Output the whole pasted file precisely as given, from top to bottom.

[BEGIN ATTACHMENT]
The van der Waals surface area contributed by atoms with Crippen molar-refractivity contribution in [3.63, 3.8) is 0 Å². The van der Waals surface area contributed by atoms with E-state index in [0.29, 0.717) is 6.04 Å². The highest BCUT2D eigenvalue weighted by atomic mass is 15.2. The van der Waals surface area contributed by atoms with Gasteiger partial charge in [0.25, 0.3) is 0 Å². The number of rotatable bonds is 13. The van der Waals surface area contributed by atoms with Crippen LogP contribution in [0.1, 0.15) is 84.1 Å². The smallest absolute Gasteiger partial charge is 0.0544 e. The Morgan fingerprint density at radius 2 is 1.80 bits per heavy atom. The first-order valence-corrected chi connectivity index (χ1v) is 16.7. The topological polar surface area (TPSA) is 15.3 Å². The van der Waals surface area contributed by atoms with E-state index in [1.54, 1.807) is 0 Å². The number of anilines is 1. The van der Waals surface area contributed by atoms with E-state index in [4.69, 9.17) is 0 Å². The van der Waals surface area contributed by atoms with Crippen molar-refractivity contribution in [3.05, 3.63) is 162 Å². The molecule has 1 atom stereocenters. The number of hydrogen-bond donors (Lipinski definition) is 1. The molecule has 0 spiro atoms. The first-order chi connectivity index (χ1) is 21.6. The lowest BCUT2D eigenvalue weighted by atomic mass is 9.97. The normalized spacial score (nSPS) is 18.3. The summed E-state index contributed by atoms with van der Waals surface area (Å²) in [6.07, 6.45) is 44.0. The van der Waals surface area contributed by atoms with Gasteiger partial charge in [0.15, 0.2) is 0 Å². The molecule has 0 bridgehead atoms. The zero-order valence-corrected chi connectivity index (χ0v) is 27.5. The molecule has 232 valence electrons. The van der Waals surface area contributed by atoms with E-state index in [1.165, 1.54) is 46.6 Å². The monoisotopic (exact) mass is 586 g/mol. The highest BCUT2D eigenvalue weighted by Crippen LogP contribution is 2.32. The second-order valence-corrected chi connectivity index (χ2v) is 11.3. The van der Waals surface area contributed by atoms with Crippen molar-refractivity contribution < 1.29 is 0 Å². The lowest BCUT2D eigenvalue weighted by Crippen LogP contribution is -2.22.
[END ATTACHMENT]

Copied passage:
The van der Waals surface area contributed by atoms with Crippen molar-refractivity contribution in [3.63, 3.8) is 0 Å². The van der Waals surface area contributed by atoms with E-state index in [0.29, 0.717) is 6.04 Å². The highest BCUT2D eigenvalue weighted by atomic mass is 15.2. The van der Waals surface area contributed by atoms with Gasteiger partial charge in [0.25, 0.3) is 0 Å². The number of rotatable bonds is 13. The van der Waals surface area contributed by atoms with Crippen LogP contribution in [0.1, 0.15) is 84.1 Å². The smallest absolute Gasteiger partial charge is 0.0544 e. The Morgan fingerprint density at radius 2 is 1.80 bits per heavy atom. The first-order valence-corrected chi connectivity index (χ1v) is 16.7. The topological polar surface area (TPSA) is 15.3 Å². The van der Waals surface area contributed by atoms with E-state index in [1.54, 1.807) is 0 Å². The number of anilines is 1. The van der Waals surface area contributed by atoms with E-state index in [4.69, 9.17) is 0 Å². The van der Waals surface area contributed by atoms with Crippen molar-refractivity contribution in [3.05, 3.63) is 162 Å². The molecule has 1 atom stereocenters. The number of hydrogen-bond donors (Lipinski definition) is 1. The molecule has 0 spiro atoms. The first-order chi connectivity index (χ1) is 21.6. The lowest BCUT2D eigenvalue weighted by atomic mass is 9.97. The normalized spacial score (nSPS) is 18.3. The summed E-state index contributed by atoms with van der Waals surface area (Å²) in [6.07, 6.45) is 44.0. The van der Waals surface area contributed by atoms with Gasteiger partial charge in [0.15, 0.2) is 0 Å². The molecule has 0 bridgehead atoms. The zero-order valence-corrected chi connectivity index (χ0v) is 27.5. The molecule has 232 valence electrons. The van der Waals surface area contributed by atoms with E-state index in [1.165, 1.54) is 46.6 Å². The monoisotopic (exact) mass is 586 g/mol. The highest BCUT2D eigenvalue weighted by Crippen LogP contribution is 2.32. The second-order valence-corrected chi connectivity index (χ2v) is 11.3. The van der Waals surface area contributed by atoms with Crippen molar-refractivity contribution < 1.29 is 0 Å². The lowest BCUT2D eigenvalue weighted by Crippen LogP contribution is -2.22.